San Francisco janitors strike, demanding contract improvements and COVID-19 protections
Some 700 San Francisco janitors carried out a three-day strike starting March 24 demanding COVID-19 protections and increased living standards. The workers are employed by building maintenance services such as AMB Industries and Able Services, and clean 600 buildings, including those of tech giants Google, Facebook and Salesforce.
Service Employees International Union Local 87 has been in negotiations with the San Francisco Maintenance Contractors Association, an employer group, for eight months and have been unable to achieve workers’ demands for increased wages, sick pay, better health insurance and equipment to guard against the coronavirus, including better ventilation systems the run during their night shifts.
“We're still picking up trash without masks or hand sanitizer,” Ramiro Rodriguez told Bay City News. “The companies give us 1-2 masks every 2-3 months and expect us to ration it out. And while I'm struggling to cover my expenses because my hours have been cut, employers don't want to cover increased costs to our health insurance! It’s unacceptable, especially in the middle of a pandemic.”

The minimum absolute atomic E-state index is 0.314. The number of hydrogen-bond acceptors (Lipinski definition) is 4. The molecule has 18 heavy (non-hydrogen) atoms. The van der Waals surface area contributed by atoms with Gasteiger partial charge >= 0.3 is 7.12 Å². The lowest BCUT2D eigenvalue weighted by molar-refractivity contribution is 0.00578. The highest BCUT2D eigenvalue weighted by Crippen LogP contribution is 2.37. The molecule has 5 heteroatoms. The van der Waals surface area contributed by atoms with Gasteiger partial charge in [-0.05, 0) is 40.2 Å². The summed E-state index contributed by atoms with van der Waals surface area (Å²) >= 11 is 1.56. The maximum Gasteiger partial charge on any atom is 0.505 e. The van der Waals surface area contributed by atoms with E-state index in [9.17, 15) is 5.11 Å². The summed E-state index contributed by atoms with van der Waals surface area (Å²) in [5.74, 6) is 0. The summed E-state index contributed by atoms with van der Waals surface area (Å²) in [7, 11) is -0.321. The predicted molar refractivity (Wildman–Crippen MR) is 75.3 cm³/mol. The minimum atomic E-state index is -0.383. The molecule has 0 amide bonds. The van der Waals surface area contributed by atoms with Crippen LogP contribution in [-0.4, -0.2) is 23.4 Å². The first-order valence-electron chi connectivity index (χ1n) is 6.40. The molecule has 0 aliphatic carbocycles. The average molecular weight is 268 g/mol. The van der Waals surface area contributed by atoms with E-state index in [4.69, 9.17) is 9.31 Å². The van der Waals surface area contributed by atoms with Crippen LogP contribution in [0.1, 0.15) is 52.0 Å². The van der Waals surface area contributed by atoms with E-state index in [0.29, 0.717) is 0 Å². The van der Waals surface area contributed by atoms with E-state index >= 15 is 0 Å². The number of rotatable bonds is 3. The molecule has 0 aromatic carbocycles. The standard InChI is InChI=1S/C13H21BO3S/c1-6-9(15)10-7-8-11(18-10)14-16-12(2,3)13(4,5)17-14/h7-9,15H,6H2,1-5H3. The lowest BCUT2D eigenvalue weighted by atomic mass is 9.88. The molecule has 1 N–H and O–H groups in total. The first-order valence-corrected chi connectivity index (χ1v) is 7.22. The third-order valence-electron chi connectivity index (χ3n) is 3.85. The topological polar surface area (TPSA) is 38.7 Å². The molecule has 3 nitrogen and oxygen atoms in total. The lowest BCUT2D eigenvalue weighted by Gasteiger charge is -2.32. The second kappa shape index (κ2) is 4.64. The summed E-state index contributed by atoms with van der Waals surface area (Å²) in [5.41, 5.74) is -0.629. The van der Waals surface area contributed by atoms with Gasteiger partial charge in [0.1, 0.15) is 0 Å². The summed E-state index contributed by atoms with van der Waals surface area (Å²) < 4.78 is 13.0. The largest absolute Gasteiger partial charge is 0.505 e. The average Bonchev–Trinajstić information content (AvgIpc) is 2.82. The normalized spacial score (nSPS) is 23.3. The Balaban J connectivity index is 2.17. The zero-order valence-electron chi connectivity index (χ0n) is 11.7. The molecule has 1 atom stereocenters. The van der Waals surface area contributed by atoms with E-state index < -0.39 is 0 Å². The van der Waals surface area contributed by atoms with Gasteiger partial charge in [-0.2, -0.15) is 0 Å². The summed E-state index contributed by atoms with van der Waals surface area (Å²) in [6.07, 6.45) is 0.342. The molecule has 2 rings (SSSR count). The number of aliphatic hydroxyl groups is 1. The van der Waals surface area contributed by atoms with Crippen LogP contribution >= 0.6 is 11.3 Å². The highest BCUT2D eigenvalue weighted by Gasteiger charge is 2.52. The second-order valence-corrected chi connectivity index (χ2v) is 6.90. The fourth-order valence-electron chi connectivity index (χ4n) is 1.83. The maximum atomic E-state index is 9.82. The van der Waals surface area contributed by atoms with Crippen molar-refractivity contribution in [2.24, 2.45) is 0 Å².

Workers are calling attention to the fact that 26 janitors have died from COVID-19 and are demanding the rehiring of 3,000 janitors who were laid off at the onset of the pandemic.
Steelworkers strike Atchison, Kansas foundry over seniority rights
The 131 Steelworkers at the Bradken Foundry in Atchison, Kansas, launched an unfair labor practices strike March 22 after two months of failed bargaining. United Steelworkers Local 6943 provided few details. President Gregg Welch said the strike was “about protecting our seniority rights and keeping our senior people working.”
Ken Bean, vice president of operations with Bradken, has sent letters to workers asking them to cross picket lines by either resigning from the union or becoming dues paying members only. The company has indicated it has experienced financial difficulties in the recent period.